“There is a time for everyone. But now Kuldeep is our frontline number one overseas spinner,” announced Ravi Shastri in February 2019.
Really? Kuldeep Yadav, a rookie with just 6 Tests of experience, to be mighty India’s number one overseas spinner? Ahead of a seasoned veteran with 350+ Test wickets and India’s most valuable Test cricketer in the 21st century? Logically it was a risky move but then again, logic ceased to exist when Yadav bowled.
You’re watching the 4th Test of the 2019 Border Gavaskar Trophy; nothing exciting is happening. It’s a change of over but it’s also a change of bowler. The words Kuldeep Yadav: left-arm chinaman are emblazoned across the screen. You’re instantly intrigued. You’re itching to know what this exponent of the game’s rarest art can do. Your eyes drift towards the bowler himself. He’s meticulously spinning the ball in his hand, practising for the magic to come.
Yadav begins his run-up. He begins his stride to the crease enthusiastically, frenetically pacing his arms up and down. Even as he ran up, there was a lingering aura of mystique around what this young chinaman can do. And then Yadav jumped. His two arms elastically swirled around his body in one synchronised motion. His bowling action was classically orthodox yet wholly distinct. It was like a wizard conjuring multiple hands at once. All this and he hasn’t even delivered the ball yet.
But when he did, it was perfect: the ball fizzed viciously in a way reminiscent of Shane Warne. The seam position was a thing of peerless beauty. It was generously looped high into the Sydney sky. While the ball was imparted with rapid revolutions, it was painstakingly slow in speed, teasingly floating above the batsman’s eye-line. But then it dipped gloriously like it suddenly fell off a cliff. The batsman’s feet, lulled by the leisurely speed, was suddenly in quicksand. He aimlessly prodded his front foot forward but it was to no use. The ball took on an extravagant, impossible turn and struck him on the pad. Yadav appealed but to no avail. But the drama had only just begun.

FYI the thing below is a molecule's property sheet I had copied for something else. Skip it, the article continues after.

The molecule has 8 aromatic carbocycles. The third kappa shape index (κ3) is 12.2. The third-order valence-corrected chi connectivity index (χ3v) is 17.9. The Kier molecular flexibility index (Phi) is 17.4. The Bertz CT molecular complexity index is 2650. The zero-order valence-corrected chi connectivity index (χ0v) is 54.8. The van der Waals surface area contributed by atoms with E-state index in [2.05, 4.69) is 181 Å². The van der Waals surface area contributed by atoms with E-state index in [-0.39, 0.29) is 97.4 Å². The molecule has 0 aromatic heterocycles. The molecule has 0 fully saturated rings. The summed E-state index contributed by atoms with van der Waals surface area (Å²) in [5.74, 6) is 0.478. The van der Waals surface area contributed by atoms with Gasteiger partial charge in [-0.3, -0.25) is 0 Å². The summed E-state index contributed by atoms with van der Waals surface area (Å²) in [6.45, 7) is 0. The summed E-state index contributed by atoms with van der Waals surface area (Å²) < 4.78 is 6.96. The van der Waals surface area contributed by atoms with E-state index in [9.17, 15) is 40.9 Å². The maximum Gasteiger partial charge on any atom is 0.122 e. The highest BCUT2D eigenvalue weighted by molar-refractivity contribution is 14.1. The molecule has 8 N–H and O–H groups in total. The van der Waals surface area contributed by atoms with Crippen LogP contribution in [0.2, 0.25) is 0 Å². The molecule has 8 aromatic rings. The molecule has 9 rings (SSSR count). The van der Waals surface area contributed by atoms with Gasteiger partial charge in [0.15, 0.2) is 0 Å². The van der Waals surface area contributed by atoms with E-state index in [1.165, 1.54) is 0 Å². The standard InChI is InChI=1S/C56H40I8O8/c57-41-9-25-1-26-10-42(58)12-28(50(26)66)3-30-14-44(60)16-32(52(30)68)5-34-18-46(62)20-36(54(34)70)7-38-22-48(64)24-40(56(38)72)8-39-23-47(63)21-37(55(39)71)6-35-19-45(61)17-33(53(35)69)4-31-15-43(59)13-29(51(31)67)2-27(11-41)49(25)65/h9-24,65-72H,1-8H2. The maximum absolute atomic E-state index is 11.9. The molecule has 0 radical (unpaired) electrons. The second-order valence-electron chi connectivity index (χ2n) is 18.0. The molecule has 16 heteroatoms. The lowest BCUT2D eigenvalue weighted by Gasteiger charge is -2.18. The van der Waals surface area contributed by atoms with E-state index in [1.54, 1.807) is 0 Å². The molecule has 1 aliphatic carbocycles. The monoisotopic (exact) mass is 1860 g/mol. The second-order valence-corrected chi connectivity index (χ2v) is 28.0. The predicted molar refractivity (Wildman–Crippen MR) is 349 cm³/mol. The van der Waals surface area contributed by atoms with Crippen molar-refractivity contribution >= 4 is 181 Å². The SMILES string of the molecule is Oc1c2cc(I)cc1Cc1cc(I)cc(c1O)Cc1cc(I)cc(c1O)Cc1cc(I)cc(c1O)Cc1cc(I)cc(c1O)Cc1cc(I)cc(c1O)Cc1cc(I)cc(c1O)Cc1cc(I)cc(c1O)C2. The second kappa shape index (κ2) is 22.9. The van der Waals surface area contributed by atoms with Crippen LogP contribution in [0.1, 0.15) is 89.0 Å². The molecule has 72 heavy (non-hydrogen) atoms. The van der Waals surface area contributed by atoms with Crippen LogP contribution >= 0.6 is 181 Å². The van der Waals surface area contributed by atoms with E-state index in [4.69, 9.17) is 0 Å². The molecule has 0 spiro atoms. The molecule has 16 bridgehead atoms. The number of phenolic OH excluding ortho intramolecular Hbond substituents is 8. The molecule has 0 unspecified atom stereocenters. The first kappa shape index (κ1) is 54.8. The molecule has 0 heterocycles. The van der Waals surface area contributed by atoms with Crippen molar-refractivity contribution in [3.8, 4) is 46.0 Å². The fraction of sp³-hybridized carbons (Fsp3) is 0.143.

Kuldeep Yadav was special. When he first burst onto the international stage, it was clear the raw elements to become an absolute superstar. Big turn, bamboozling variations, chinaman variety: he was spoilt with traits of greatness. But it wasn’t just the substance: it was the style. His bowling action is soothingly smooth. He relentlessly floats the ball high when bowling flat and fast is the vogue for spinners. He rips the ball as hard as he can in constant search for wickets when others get sucked into defensive ploys. Kuldeep Yadav is a nostalgic tribute to the spin artists of the 20th century. That’s it, that’s what Yadav is: an artist lost in time. For Yadav bowling is a paintbrush with which he can create timeless masterpieces.
What Ravi Shastri saw in Yadav was a man who makes something out of nothing. Someone who can prove an exception to the norm. Someone who can demolish sides on his own. He saw the potential to become something quite extraordinary. But was it too early? Was he ready to be India’s “frontline number one overseas spinner”? Long story short: he wasn’t.